A team of researchers from the Harbin Institute of Technology in China and Michigan State University in the U.S. has developed a way to control swarming microrobots that are able to form into multiple types of shapes. In their paper published in the journal Science Robotics, the group describes their tiny robots, what they can do, and possible uses for them.

Over the past several decades, scientists and engineers have been working toward the development of robots that are so tiny they can swim inside of a living body. It is believed that someday, such robots will be able to deliver drugs to targets in the body, or perhaps stay in the body, working in conjunction with the to prevent diseases. In this new effort, the researchers have taken another step in that direction by developing a way to control a swarm of tiny robots that configures them into multiple types of shapes.

The researchers note that up until now, engineers have developed tiny robots that form and operate in , but only in a single shape—limiting their usefulness. The researchers working in China report that their were able to form into four different swarm shapes—liquid, ribbon, chain and vortex. And any one of them could be formed on demand.

The robots in the experiments were actually just single grains of hematite—they were suspended in a liquid and manipulated using specialized magnets. By controlling the frequency and direction of the , the researchers were able to get each to spin, roll, oscillate and tumble independently. When the magnetic field was controlled for a whole group of the robots, the result was a controllable swarm.

The four different self-organized microrobot formations: liquid (an evenly distributed pattern of robots), chains (robots connected in long and parallel rows), ribbon (shorter, parallel rows of robots) and vortex (circular crowds of robots). Credit: Xie et al., Sci. Robot. 4, eaav8006 (2019)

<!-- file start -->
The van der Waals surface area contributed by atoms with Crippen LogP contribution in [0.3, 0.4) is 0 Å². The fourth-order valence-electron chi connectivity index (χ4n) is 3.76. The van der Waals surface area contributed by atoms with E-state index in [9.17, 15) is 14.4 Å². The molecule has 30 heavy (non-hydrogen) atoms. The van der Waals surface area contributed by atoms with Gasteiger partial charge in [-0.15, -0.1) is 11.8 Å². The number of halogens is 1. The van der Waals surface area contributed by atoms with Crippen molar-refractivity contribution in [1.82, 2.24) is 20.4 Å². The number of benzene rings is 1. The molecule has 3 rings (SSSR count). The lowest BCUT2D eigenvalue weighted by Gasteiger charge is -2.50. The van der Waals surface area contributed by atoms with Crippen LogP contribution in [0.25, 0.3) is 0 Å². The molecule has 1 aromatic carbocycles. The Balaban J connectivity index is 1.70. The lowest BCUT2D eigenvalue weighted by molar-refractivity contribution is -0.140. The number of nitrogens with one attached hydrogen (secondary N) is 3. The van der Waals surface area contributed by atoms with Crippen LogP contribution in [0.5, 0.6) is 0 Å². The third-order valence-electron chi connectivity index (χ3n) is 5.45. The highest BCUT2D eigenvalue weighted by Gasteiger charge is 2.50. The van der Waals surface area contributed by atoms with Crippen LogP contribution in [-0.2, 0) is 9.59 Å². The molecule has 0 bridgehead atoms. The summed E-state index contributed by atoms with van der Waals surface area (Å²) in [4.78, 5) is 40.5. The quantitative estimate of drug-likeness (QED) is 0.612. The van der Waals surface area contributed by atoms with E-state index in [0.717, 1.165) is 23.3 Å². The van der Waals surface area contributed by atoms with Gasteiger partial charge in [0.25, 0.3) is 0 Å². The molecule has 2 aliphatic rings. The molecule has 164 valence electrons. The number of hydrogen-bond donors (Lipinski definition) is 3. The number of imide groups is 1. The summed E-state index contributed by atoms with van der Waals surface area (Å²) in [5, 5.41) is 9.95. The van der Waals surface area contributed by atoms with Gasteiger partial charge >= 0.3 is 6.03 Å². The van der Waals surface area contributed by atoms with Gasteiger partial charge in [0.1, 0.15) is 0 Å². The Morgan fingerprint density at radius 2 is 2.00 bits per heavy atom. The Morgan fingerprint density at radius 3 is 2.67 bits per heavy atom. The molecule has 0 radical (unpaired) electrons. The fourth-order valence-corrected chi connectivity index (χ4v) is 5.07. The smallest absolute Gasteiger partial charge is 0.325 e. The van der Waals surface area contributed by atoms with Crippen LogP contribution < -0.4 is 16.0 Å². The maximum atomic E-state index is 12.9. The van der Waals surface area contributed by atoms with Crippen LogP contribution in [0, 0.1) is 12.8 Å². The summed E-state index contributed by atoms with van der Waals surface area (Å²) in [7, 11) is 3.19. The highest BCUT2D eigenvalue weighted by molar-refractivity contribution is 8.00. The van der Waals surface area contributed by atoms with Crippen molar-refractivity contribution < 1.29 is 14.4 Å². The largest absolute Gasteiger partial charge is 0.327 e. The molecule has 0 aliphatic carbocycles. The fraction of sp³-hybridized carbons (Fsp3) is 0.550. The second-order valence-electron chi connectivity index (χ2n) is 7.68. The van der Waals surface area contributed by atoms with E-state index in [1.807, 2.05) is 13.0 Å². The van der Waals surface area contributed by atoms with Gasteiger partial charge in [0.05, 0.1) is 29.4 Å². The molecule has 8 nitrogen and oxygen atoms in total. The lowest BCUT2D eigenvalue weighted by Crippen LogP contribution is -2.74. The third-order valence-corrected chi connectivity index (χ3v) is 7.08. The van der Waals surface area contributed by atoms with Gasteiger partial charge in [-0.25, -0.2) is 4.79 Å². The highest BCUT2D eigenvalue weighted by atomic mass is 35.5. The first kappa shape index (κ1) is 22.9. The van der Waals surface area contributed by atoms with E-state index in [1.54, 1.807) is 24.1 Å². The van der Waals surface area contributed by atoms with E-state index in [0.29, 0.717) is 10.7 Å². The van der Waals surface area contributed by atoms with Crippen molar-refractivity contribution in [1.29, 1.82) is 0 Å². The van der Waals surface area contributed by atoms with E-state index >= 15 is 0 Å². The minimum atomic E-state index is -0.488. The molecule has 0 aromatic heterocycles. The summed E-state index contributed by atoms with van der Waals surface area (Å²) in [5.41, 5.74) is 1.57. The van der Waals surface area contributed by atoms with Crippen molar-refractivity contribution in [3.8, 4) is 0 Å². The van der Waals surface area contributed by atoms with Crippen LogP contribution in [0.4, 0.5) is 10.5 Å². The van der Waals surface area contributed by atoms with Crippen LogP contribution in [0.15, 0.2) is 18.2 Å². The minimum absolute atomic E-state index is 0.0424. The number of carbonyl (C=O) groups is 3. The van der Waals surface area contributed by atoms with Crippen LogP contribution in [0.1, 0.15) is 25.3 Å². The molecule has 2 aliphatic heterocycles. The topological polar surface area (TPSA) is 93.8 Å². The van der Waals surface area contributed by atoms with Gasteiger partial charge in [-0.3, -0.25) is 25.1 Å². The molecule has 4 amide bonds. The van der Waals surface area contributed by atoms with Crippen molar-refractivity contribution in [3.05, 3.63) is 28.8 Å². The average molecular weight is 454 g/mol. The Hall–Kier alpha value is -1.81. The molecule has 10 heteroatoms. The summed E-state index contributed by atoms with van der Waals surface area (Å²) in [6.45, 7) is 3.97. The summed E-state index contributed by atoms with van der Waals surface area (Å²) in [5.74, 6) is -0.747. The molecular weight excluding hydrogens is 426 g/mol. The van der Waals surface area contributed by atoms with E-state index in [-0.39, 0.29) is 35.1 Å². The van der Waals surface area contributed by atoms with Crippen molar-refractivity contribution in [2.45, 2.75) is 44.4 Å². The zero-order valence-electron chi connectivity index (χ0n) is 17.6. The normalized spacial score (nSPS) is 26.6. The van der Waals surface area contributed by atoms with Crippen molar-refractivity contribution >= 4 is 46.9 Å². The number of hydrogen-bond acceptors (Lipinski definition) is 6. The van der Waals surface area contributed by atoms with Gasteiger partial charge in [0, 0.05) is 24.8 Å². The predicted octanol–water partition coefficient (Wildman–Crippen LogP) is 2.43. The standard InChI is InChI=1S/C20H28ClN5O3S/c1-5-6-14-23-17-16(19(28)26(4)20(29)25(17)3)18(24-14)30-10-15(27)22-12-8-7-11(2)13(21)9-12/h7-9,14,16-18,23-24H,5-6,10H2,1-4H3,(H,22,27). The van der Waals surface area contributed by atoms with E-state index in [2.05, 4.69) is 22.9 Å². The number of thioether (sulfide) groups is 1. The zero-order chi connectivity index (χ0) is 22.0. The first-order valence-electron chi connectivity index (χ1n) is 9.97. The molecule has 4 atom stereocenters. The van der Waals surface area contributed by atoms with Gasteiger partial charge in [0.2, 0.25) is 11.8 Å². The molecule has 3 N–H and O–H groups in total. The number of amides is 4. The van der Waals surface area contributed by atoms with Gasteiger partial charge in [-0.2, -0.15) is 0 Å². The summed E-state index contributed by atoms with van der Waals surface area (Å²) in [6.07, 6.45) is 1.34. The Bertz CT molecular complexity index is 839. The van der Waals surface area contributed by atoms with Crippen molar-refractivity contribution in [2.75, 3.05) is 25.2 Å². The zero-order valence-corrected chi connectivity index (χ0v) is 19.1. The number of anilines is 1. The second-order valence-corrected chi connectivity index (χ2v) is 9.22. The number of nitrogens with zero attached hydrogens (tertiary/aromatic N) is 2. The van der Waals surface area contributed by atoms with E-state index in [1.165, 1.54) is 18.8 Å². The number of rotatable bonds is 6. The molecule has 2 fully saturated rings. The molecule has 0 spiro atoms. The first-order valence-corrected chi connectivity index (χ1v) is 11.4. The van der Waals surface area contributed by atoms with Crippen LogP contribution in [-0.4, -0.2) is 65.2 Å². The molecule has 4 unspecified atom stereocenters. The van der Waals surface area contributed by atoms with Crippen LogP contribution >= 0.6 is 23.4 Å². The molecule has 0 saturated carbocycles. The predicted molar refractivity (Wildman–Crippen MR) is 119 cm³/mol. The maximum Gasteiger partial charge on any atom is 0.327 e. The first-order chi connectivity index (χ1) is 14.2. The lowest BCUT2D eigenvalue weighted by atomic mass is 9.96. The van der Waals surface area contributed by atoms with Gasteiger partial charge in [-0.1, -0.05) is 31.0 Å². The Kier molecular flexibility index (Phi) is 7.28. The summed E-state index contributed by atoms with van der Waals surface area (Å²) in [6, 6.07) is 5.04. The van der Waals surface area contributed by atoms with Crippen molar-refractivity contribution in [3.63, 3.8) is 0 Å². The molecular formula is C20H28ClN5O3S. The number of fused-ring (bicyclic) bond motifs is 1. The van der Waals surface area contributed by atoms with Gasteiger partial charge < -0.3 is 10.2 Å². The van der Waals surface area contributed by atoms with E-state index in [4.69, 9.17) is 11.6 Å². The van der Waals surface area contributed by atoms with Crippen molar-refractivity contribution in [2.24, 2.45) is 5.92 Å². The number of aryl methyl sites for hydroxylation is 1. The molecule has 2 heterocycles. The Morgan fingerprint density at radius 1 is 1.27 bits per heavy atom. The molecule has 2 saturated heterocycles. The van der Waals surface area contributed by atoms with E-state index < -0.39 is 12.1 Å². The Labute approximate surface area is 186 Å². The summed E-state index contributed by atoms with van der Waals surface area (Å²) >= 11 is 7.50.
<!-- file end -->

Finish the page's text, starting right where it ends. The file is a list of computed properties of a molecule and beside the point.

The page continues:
The researchers point out that to get from one body part to another, a swarm would need to be able to shape itself in different configurations. Moving through an organ such as the stomach, for example, might require a swarm simply to move as a mass. Moving through a channel, on the other hand, would require shapes like a chain, snake or worm. And moving cargo inside the body would require a swarm to band together in a such as a vortex for a collective hold.

Video showing liquid to vortex, ribbon to vortex and chain to vortex transformations. Also shows directional steering of vortex formations. Credit: Xie et al., Sci. Robot. 4, eaav8006 (2019)
Video of two microrobot vortexes merging. Credit: Xie et al., Sci. Robot. 4, eaav8006 (2019)
Video showing the generation of a giant vortex. Credit: Xie et al., Sci. Robot. 4, eaav8006 (2019)
Video showing precision of controlled movement of ribbon, vortex and chain formations. Credit: Xie et al., Sci. Robot. 4, eaav8006 (2019)
Video showing testing the ability of vortex, ribbon and chain microrobot swarms to pass through a narrow channel. Credit: Xie et al., Sci. Robot. 4, eaav8006 (2019)

More information: Hui Xie et al. Reconfigurable magnetic microrobot swarm: Multimode transformation, locomotion, and manipulation, Science Robotics (2019). DOI: 10.1126/scirobotics.aav8006

Journal information: Science Robotics